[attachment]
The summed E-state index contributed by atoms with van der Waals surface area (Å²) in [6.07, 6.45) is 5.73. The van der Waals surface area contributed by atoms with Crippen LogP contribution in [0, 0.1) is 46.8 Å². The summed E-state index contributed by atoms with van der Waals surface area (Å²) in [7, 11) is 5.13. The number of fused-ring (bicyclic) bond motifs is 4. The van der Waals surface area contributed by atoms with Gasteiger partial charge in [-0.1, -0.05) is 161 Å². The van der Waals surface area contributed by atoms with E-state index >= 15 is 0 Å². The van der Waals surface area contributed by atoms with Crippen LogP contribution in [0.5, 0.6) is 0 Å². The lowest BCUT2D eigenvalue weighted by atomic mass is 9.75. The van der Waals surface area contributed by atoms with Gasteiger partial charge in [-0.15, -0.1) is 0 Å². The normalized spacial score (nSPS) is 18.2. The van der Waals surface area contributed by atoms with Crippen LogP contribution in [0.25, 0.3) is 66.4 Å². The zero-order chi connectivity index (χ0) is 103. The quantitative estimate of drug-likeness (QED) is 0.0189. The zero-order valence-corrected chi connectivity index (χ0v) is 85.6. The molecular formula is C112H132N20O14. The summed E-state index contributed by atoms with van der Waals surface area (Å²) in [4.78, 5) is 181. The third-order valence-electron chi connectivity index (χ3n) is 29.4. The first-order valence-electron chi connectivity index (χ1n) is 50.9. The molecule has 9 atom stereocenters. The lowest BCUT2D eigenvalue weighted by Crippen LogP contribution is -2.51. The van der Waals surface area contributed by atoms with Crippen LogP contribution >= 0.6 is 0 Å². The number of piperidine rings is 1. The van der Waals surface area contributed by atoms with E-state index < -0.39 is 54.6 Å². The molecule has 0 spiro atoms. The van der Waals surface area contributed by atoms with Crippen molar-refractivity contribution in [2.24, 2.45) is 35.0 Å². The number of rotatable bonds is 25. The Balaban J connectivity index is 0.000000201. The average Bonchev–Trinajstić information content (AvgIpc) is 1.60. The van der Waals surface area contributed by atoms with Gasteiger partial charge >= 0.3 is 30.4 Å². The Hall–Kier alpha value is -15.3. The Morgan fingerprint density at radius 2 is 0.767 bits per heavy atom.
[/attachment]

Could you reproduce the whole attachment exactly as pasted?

The summed E-state index contributed by atoms with van der Waals surface area (Å²) in [6.07, 6.45) is 5.73. The van der Waals surface area contributed by atoms with Crippen LogP contribution in [0, 0.1) is 46.8 Å². The summed E-state index contributed by atoms with van der Waals surface area (Å²) in [7, 11) is 5.13. The number of fused-ring (bicyclic) bond motifs is 4. The van der Waals surface area contributed by atoms with Gasteiger partial charge in [-0.1, -0.05) is 161 Å². The van der Waals surface area contributed by atoms with E-state index >= 15 is 0 Å². The van der Waals surface area contributed by atoms with Crippen LogP contribution in [0.5, 0.6) is 0 Å². The lowest BCUT2D eigenvalue weighted by atomic mass is 9.75. The van der Waals surface area contributed by atoms with Gasteiger partial charge in [-0.15, -0.1) is 0 Å². The normalized spacial score (nSPS) is 18.2. The van der Waals surface area contributed by atoms with Crippen LogP contribution in [0.25, 0.3) is 66.4 Å². The zero-order chi connectivity index (χ0) is 103. The quantitative estimate of drug-likeness (QED) is 0.0189. The zero-order valence-corrected chi connectivity index (χ0v) is 85.6. The molecular formula is C112H132N20O14. The summed E-state index contributed by atoms with van der Waals surface area (Å²) in [4.78, 5) is 181. The third-order valence-electron chi connectivity index (χ3n) is 29.4. The first-order valence-electron chi connectivity index (χ1n) is 50.9. The molecule has 9 atom stereocenters. The lowest BCUT2D eigenvalue weighted by Crippen LogP contribution is -2.51. The van der Waals surface area contributed by atoms with Crippen LogP contribution >= 0.6 is 0 Å². The number of piperidine rings is 1. The van der Waals surface area contributed by atoms with E-state index < -0.39 is 54.6 Å². The molecule has 0 spiro atoms. The van der Waals surface area contributed by atoms with Crippen molar-refractivity contribution in [2.24, 2.45) is 35.0 Å². The number of rotatable bonds is 25. The Balaban J connectivity index is 0.000000201. The average Bonchev–Trinajstić information content (AvgIpc) is 1.60. The van der Waals surface area contributed by atoms with Gasteiger partial charge >= 0.3 is 30.4 Å². The Hall–Kier alpha value is -15.3. The Morgan fingerprint density at radius 2 is 0.767 bits per heavy atom.